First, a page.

CUSG candidates are covering ground on and around the CU campus to campaign for the their ticket and entice students to vote during CUSG election week.
The Pulse ticket prepares a rebuttal against the Inspire ticket at the CUSG debate Oct. 16. (CU Independent File/Andrew Tawil)
Candidates from both CUSG parties, Pulse and Inspire, have been working tirelessly and campaigning constantly to try to encourage students to vote this week. Voting started on Monday and since then, Pulse and Inspire have set up tables in the UMC fountain area, as well as by the Rec Center, to inform students about their differing platforms.
Inspire and Pulse are represented by 10 candidates for the position of CUSG Representative-at-Large and nine for Arts and Sciences Student Government Representative-at-Large.
Inspire’s platform this fall is to lower student fees, reapply student fees to support club sports, increase campus safety, increase efficiency for student group funding and heighten the value of a CU degree.
Wesley Montag, a 20-year-old sophomore political science major and a candidate on the Inspire ticket, has been working alongside his teammates to get students to recognize the importance of voting in the CUSG elections.
“We’re doing our best to encourage students to first vote, then if we can, vote for Inspire,” Montag said. “I think both tickets are doing a great job of actually getting out there, being visible, making sure that students actually vote, because that’s the most important thing today, regardless of who they vote for.”
Much like the push for voter registration for the presidential election, CUSG is hitting the Hill and spots all around campus to gain voters.
“We’ve been trying to go all around campus, to the Hill and all around Boulder to make sure that students vote,” Montag said. “I would encourage everyone to make sure they know who and what they’re voting for.”
Jessie Simms, an 18-year-old freshman pre-journalism major, said that she is voting for Inspire because she likes their ideas and supports the ticket’s ties to Greek life.
“I am voting for Inspire because I’m part of the Greek community, so I know a lot of people running on the Inspire ticket,” Simms said. “I like the idea that they want to change CU for the better and that they want to focus on bringing the school together. I like the things they want to do with student funding too.”
Pulse, the winning ticket of CUSG’s spring election, has a platform that aims to increase campus safety and security, use student fees more efficiently, establish strong relations with student groups, increase the transparency of CUSG, lobby for increased federal funding to CU, incorporate the views of law school and graduate students and adopt more sustainability practices at CU.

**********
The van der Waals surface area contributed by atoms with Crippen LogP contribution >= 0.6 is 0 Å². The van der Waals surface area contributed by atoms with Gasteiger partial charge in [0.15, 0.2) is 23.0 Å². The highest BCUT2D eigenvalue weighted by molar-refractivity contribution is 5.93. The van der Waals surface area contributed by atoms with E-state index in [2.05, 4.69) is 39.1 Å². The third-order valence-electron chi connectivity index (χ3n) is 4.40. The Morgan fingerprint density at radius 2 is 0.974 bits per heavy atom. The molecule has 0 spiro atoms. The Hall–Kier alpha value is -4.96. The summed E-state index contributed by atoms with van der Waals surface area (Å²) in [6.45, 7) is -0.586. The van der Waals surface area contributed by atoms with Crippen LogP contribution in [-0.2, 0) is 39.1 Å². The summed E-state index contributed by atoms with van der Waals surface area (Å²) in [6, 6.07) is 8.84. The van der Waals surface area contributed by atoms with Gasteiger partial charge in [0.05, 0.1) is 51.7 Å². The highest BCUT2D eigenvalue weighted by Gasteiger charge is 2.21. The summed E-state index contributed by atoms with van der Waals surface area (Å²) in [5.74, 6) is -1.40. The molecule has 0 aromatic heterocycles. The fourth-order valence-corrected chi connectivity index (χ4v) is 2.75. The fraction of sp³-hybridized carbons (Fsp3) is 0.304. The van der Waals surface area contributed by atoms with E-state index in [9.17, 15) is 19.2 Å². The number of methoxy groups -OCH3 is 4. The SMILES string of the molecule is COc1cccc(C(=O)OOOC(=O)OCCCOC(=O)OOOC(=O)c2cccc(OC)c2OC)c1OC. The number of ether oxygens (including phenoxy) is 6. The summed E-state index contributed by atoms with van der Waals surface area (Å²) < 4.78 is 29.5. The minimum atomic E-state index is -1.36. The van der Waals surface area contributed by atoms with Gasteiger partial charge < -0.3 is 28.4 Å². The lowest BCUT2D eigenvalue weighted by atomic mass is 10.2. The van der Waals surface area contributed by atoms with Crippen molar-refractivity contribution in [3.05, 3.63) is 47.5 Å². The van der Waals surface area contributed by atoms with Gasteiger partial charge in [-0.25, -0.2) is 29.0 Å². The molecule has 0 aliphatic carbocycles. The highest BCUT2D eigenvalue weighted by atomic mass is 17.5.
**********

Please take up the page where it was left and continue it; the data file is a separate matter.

Magnolia Landa-Posas, an 18-year-old freshman integrative physiology and women’s studies major, said that her strategy as a candidate for the Pulse ticket is to connect with students and shed light onto issues that may be important to them.
“A lot of students don’t understand how important student government is,” Landa-Posas said. “We’re encouraging students to vote mainly by telling them a little bit about who we are. We’re also encouraging them to go to the other platform, and compare and contrast, then actually see who they would be willing to vote for.”
Tyler Spreng, a 19-year-old sophomore psychology major, said he is voting for Pulse because he is particularly interested in the improvement of student programs.
“I agree with keeping higher student fees because it allows for better research, better professors, and an all-around better campus,” Spreng said. “If we want to maintain the [reputation] of this university, then some higher fees are a good thing.”
For both parties, election week has been both productive and exhausting. Candidates from Pulse and Inspire wake up around 5 a.m. and continue working until about 12 a.m. The time in between is spent campaigning, which includes talking to students, chalking, and participating in debates, such as the CUSG debate held Tuesday.
Undecided voters are encouraged to visit the tables that are set up to talk to each party about their platforms in order to decide which ideas they agree with most. Both Pulse and Inspire have Facebook pages that lay out their ideas to improve CU and introduce their candidates. Pulse’s Facebook page can be found here, and Inspire’s Facebook page can be found here.
Students may cast their votes for the CUSG elections through Friday by logging on to MyCUinfo.
Contact CU Independent Staff Writer Alyx Saupe at Alyx.email@example.com.
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